Asteya is the third Yama, or social observance, in Patanjali’s Sutras. It means ‘non-stealing’.
Superficially asteya is a concept easy to grasp yet there are greater depths to explore beyond the simple idea of not taking what isn’t yours.
On the gross level we can steal another’s belonging. On a more subtle level we can steal another’s time. If we interrupt a conversation we are, as Nicolai Bachman writes in his volume about the sutras, stealing attention.
Pulling the veil back further we recognize that covetousness and envy are also forms of thievery by the manner in which they tarnish attitudes and dull joy. Both Bachman and scholar IK Taimni draw our awareness to the truth that when we embrace asteya we rise above our basic nature. When we are honest and honorable we nourish the heart and soul.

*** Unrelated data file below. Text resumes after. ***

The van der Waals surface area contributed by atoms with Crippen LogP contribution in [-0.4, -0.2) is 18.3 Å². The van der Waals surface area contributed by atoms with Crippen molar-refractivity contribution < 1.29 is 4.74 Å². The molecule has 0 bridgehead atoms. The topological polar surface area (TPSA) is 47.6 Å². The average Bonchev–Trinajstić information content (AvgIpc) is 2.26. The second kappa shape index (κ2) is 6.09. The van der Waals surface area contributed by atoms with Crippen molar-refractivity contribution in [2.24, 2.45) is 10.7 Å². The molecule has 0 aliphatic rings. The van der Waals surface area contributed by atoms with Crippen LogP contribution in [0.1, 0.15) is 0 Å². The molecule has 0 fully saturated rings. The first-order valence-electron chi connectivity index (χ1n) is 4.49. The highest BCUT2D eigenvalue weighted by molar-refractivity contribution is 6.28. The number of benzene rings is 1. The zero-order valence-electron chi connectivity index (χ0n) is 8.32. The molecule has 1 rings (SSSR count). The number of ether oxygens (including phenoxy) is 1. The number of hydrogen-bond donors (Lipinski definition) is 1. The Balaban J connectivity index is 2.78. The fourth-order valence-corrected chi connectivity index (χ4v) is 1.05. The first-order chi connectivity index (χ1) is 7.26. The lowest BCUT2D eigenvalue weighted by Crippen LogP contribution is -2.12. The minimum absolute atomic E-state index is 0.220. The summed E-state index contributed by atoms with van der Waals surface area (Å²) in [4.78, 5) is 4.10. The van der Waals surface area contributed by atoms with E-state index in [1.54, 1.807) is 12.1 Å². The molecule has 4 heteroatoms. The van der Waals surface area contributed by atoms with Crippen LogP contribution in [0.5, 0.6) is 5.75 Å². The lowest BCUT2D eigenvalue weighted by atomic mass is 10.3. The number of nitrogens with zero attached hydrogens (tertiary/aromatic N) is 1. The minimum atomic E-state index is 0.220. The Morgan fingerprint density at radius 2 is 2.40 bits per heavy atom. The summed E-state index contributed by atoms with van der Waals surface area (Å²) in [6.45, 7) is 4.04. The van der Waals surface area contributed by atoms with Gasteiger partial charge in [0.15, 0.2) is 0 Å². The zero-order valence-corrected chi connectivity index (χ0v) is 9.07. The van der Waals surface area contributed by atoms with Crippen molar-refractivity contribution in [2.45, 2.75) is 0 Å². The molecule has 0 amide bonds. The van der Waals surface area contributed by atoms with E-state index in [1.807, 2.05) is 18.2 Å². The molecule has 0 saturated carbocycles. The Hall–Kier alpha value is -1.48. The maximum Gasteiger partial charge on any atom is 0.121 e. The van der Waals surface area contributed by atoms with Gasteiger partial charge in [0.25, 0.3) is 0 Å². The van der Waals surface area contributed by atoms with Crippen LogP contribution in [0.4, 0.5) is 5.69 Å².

And that is why asteya is important to me. I want to live an honorable life. I try to not steal joy, celebration or even sorrow and pain from others. I don’t take what is not mine. I avoid feelings of envy. I listen without interruption. Usually. But I am not perfect and this is a practice.
What resonates for me most as I practice asteya and non-stealing is my relationship with time. I place huge emphasis on arriving where I am needed on time. To that end I am especially cognizant of beginning and ending my classes and private appointments with clients on time.
Anything less? That would be stealing.